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  • Milkweed Bug - (Oncopeltus fasciatus)

    Milkweed Bug - (Oncopeltus fasciatus)

    There are plenty of Milkweed Bugs to be found in the eastern states with a variety of looks at different life stages.

    Staff Writer (7/11/2017): Adult Milkweed Bugs do not seem to damage flowers, vegetable gardens or field crops, but they are usually found in large clusters, which sets off alarm in most people. They drink the nectar of various plants in addition to the milkweed plant.

    Adults may be seen in huge numbers on warm winter days. They overwinter, waiting for spring, and may be fooled by a suddenly warm day and venture out. This species lays bright red eggs that hatch in the spring. Nymphs start out a bright red with black antennae (seen in the photo with adults). As the nymphs mature, they begin to gain black spots and start turning orange. The medley of colors at the older nymph stage is quite lovely (see photo gallery).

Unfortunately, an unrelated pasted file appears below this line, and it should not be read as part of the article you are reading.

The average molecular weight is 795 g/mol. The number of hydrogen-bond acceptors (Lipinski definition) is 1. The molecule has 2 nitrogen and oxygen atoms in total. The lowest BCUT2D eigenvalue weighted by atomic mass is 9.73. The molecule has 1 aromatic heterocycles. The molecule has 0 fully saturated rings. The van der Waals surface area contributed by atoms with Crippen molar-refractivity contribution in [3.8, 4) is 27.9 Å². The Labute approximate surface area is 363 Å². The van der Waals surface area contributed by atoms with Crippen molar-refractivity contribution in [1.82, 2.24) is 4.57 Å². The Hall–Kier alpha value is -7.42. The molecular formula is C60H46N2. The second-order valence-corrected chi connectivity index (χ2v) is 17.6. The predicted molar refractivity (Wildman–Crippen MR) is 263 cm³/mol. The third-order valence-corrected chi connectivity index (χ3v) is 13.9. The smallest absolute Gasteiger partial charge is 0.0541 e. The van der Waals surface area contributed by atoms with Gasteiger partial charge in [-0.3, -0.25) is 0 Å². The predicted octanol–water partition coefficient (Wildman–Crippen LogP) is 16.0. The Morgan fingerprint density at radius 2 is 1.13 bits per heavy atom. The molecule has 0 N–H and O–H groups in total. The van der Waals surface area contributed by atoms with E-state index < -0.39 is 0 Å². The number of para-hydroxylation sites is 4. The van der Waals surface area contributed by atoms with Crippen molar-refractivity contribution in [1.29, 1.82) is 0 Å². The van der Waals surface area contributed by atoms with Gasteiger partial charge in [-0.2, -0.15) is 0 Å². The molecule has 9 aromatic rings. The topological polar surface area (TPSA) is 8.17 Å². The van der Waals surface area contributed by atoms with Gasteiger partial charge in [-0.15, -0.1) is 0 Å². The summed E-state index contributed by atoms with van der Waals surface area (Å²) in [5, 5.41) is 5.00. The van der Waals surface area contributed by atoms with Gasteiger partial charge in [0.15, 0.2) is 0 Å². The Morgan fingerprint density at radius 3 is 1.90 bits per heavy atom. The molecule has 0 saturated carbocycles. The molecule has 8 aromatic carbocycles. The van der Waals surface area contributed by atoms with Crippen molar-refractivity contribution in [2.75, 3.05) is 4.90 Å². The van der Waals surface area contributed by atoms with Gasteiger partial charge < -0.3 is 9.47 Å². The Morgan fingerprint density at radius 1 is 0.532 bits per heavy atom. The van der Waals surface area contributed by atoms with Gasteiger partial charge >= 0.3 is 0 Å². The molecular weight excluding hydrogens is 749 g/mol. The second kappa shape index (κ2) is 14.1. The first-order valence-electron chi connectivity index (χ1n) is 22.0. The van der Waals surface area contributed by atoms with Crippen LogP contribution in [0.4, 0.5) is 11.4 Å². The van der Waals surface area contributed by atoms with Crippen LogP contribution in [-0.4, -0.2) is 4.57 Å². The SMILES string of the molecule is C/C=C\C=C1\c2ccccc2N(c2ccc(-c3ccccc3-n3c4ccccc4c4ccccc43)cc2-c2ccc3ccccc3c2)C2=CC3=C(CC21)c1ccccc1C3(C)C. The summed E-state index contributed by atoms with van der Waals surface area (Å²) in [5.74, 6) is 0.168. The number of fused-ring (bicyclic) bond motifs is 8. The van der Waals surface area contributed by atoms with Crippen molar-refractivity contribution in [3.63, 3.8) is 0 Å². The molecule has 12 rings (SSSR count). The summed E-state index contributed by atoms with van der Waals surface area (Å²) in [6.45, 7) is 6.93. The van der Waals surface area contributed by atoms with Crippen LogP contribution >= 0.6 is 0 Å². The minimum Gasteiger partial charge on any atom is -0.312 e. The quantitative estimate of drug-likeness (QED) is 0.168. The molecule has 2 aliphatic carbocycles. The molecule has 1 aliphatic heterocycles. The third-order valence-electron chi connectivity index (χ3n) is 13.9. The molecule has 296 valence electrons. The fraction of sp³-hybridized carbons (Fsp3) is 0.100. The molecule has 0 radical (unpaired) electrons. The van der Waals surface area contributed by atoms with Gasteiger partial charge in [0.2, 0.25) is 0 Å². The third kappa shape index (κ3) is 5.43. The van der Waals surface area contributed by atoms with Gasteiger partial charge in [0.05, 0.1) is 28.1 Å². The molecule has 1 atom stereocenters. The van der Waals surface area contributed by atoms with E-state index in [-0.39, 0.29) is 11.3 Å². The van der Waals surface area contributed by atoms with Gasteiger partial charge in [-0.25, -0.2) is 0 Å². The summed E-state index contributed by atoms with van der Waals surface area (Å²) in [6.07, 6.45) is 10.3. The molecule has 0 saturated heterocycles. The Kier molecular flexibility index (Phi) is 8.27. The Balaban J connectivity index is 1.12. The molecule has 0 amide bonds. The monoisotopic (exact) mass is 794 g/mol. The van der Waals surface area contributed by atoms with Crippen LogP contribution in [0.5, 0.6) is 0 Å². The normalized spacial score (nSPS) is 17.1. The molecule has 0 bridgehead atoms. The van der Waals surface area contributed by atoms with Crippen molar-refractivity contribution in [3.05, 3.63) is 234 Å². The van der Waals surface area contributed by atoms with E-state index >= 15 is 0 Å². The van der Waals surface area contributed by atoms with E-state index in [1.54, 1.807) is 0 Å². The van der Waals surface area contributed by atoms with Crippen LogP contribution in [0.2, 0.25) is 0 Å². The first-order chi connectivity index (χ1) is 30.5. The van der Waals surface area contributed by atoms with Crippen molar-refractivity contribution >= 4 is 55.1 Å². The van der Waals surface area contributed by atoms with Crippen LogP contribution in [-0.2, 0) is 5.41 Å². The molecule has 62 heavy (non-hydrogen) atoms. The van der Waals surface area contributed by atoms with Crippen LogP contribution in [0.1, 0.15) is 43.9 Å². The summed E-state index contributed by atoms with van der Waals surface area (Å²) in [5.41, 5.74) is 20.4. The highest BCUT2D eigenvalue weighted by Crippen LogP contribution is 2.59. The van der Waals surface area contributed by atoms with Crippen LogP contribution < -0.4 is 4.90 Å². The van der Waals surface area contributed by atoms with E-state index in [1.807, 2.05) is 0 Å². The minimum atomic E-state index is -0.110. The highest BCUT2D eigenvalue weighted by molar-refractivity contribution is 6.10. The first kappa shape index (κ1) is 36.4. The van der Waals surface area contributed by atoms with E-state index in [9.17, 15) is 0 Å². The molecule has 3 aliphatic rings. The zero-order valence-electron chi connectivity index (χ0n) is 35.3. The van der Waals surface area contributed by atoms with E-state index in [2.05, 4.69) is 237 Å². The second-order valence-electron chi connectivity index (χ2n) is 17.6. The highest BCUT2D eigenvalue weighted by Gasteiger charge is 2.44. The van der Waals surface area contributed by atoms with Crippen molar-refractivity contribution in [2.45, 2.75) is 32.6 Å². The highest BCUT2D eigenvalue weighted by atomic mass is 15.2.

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    Details of the:
    Milkweed Bug

    Category: True Bug
    Common name: Milkweed Bug
    Scientific Name: Oncopeltus fasciatus
    Other Names: Large Milkweed Bug

      Kingdom: Animalia
       Phylum: Arthropoda
        Class: Insecta
         Order: Hemiptera
          Family: Lygaeidae
           Genus: Oncopeltus
            Species: fasciatus

    Size (Adult, Length): 10mm to 15mm (0.39in to 0.59in)

    Identifying Colors: black; orange; red

    Additional Descriptors: flying, multicolored

    North American Reach (Though Not Limited To*): Alabama; Alaska; Arizona; Arkansas; California; Colorado; Connecticut; Delaware; Florida; Georgia; Hawaii; Idaho; Illinois; Indiana; Iowa; Kansas; Kentucky; Louisiana; Maine; Maryland; Massachusetts; Michigan; Minnesota; Mississippi; Missouri; Montana; Nebraska; Nevada; New Hampshire; New Jersey; New Mexico; New York; North Carolina; North Dakota; Ohio; Oklahoma; Oregon; Pennsylvania; Rhode Island; South Carolina; South Dakota; Tennessee; Texas; Utah; Vermont; Virginia; Washington; West Virginia; Wisconsin; Wyoming; Alberta; British Columbia; Manitoba; New Brunswick; Newfoundland and Labrador; Nova Scotia; Ontario; Prince Edward Island; Quebec; Saskatchewan; Mexico

    * Keep in mind that an insect's reach is not limited by lines on a map and therefore may appear in areas/regions/states beyond those listed above.

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